TWINKLE • I don’t like drag kings in general. They often caricature the most grotesque aspects of virility, like machos, big jerks, etc. Herr Klunch was the first drag king not to. She practiced cold humor. She wore men’s clothes, but I never thought of her as a man. It was a third gender that transcended gender identity.

THOMAS ENGELHART • Page was the first totally original character I met, the most eccentric of eccentrics. She gave a lot of importance to forms. It only blossomed at night. She embodied that time and that scene. He was a transsexual and she had all kinds of expressions to describe her operation, like: “I needed a little change in my life. One evening, she decided to go to the shop across the street to buy milk completely naked, except for a pair of dark glasses and high heels. Kabuki liked strange costumes, like Indian divinities, androgynous things. He was doing his makeup – and it was always something incredibly elaborate – in front of a piece of broken mirror. We became inseparable and that’s when the doors opened for me.

MARTI • Kabuki’s make-up was superior to anything seen in Hollywood movies of the 1930s. As for Johanna… She put anything and everything on her head, a book, a typewriter, etc.

CHARLES ATLAS • Johanna is a totally free spirit. I like the way she dances, she moves in an impressive way. Everything about her is totally unbelievable and contrived.

MARTI • At the end of each show, Antony came to do a musical number, a bit like an ancient choir, on a pile of corpses or all alone, a cigarette in hand. He was singing and you would have thought he was possessed, it was very moving. He often cried. And made everyone cry, it was a real catharsis.

ANTONY • At the time of Leigh Bowery’s death, to everyone’s amazement and horror, a sort of memorial had been held at the Pyramid during the Blacklips party. I had met Leigh briefly, but was a huge fan, and Charles Atlas was our mutual friend. For its tribute evening, the show ended with a huge pile of corpses, each lying on the body of the previous person against a backdrop of Dark End of the Street by Diamanda Galas. I wore a pale copy of a Leigh outfit and sang for the occasion. I had the word yes written on my forehead, especially for Charlie and in reference to Yoko Ono, her strange way of clinging to the slightest hope, even in the worst circumstances.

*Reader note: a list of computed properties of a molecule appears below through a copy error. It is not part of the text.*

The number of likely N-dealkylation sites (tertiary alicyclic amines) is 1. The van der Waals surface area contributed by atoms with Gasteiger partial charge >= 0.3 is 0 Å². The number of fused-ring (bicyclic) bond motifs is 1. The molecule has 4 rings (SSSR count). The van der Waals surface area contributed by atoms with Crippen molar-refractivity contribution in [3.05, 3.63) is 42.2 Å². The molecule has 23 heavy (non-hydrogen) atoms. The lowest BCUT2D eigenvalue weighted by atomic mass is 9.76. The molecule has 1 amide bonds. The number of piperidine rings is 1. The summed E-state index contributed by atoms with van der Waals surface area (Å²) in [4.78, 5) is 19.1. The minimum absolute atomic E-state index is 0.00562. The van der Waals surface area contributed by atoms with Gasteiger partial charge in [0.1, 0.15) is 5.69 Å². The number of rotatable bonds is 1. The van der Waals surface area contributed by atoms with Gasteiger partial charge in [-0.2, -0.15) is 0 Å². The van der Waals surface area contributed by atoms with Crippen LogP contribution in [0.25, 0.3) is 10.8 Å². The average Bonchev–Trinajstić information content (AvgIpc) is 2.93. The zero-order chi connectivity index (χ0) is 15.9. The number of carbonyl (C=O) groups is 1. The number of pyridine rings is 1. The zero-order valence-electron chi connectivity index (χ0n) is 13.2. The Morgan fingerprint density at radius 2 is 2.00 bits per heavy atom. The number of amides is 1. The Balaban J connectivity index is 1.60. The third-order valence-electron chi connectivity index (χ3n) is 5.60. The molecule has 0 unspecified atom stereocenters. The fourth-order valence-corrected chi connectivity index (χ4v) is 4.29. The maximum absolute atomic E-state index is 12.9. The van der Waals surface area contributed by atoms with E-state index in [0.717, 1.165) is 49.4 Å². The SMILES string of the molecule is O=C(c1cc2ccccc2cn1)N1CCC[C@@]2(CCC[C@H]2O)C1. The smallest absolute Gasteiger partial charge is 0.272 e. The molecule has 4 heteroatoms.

TWINKLE • At Blacklips’ last show, 13 Ways to Die, everyone felt it was time to quit. It was good, in a way, because it didn’t end smoothly, or on a false note, or bored. The end was glorious. JOJO • At the time, in the 1990s, there were three cool little islands: the drag queens, the people of Blacklips and those of Squeezebox, the club of Michael Schmidt.

SCOTT EWALT • I met a certain Michael Schmidt who said to me: “If you want to be part of it, you have to participate. Find yourself a function. “I realized that people were needed to put artists in the spotlight. And that became my role. JOJO • Miss Lauren was the most amazing person I knew. This girl was walking down the street in neon fishnet tights, a huge purple tutu, a tight little bolero and purple hair in a ponytail, all perched on platform shoes. She had the most outrageous and gorgeous makeup ever. Her eyebrows were gorgeous and she wore about ten pairs of false eyelashes. I believe she was living in Queens at the time. And, every day, she had to take transport in this outfit. How did she not get killed? MISS

LAUREN • Everything was very visual and I always went where my eye was drawn. I was on the periphery of this whole scene, except for two shows. I preferred to stay in the shadows, wear makeup and shine in my own way in my corner.

KEMBRA PFAHLER • I came to New York because I wanted to settle in the scariest place in the world. I lived on Avenue D and the fourth next to a heroin store. My first performance was doing a handstand while breaking eggs with my vagina. I continued on this path, created the concept of availabism. Make the best use of what I had. I was there to invent another character. It all happened unnaturally, through deprivation, the hard way, and I formed my band, e Voluptuous Horror of Karen Black.

Travis Hutchinson , 2007 ,  Worship , Tournon Carabas , trans. Travis Hutchinson